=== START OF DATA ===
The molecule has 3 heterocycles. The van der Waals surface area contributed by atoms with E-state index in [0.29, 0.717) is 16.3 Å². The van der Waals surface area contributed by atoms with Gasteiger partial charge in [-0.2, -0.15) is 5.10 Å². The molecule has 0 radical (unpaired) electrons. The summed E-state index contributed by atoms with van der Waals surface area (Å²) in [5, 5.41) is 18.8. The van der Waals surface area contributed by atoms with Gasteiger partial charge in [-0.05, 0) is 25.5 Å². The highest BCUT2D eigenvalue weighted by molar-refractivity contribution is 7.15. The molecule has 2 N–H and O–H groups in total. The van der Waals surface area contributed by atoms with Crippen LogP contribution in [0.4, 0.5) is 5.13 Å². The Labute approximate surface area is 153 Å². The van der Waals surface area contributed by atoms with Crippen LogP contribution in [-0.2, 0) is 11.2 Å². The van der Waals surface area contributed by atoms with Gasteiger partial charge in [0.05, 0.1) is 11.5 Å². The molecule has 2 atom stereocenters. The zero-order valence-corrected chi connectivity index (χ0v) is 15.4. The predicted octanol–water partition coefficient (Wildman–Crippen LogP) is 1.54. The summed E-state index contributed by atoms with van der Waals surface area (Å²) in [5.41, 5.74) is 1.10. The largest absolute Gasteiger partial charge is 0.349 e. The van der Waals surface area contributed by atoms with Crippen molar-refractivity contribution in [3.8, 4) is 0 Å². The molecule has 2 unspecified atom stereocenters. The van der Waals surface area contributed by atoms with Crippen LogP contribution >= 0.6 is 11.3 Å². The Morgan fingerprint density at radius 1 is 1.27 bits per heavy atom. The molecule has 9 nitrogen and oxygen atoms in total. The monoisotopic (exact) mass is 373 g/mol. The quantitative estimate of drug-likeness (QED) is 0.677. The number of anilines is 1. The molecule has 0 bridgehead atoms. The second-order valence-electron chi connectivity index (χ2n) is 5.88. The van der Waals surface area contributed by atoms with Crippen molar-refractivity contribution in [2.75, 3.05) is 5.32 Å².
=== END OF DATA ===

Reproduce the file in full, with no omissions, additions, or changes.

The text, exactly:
The molecule has 3 heterocycles. The van der Waals surface area contributed by atoms with E-state index in [0.29, 0.717) is 16.3 Å². The van der Waals surface area contributed by atoms with Gasteiger partial charge in [-0.2, -0.15) is 5.10 Å². The molecule has 0 radical (unpaired) electrons. The summed E-state index contributed by atoms with van der Waals surface area (Å²) in [5, 5.41) is 18.8. The van der Waals surface area contributed by atoms with Gasteiger partial charge in [-0.05, 0) is 25.5 Å². The highest BCUT2D eigenvalue weighted by molar-refractivity contribution is 7.15. The molecule has 2 N–H and O–H groups in total. The van der Waals surface area contributed by atoms with Crippen LogP contribution in [0.4, 0.5) is 5.13 Å². The Labute approximate surface area is 153 Å². The van der Waals surface area contributed by atoms with Crippen LogP contribution in [-0.2, 0) is 11.2 Å². The van der Waals surface area contributed by atoms with Gasteiger partial charge in [0.05, 0.1) is 11.5 Å². The molecule has 2 atom stereocenters. The zero-order valence-corrected chi connectivity index (χ0v) is 15.4. The predicted octanol–water partition coefficient (Wildman–Crippen LogP) is 1.54. The summed E-state index contributed by atoms with van der Waals surface area (Å²) in [5.41, 5.74) is 1.10. The largest absolute Gasteiger partial charge is 0.349 e. The van der Waals surface area contributed by atoms with Crippen molar-refractivity contribution in [3.8, 4) is 0 Å². The molecule has 2 unspecified atom stereocenters. The van der Waals surface area contributed by atoms with Crippen LogP contribution >= 0.6 is 11.3 Å². The Morgan fingerprint density at radius 1 is 1.27 bits per heavy atom. The molecule has 9 nitrogen and oxygen atoms in total. The monoisotopic (exact) mass is 373 g/mol. The quantitative estimate of drug-likeness (QED) is 0.677. The number of anilines is 1. The molecule has 0 bridgehead atoms. The second-order valence-electron chi connectivity index (χ2n) is 5.88. The van der Waals surface area contributed by atoms with Crippen molar-refractivity contribution in [2.75, 3.05) is 5.32 Å².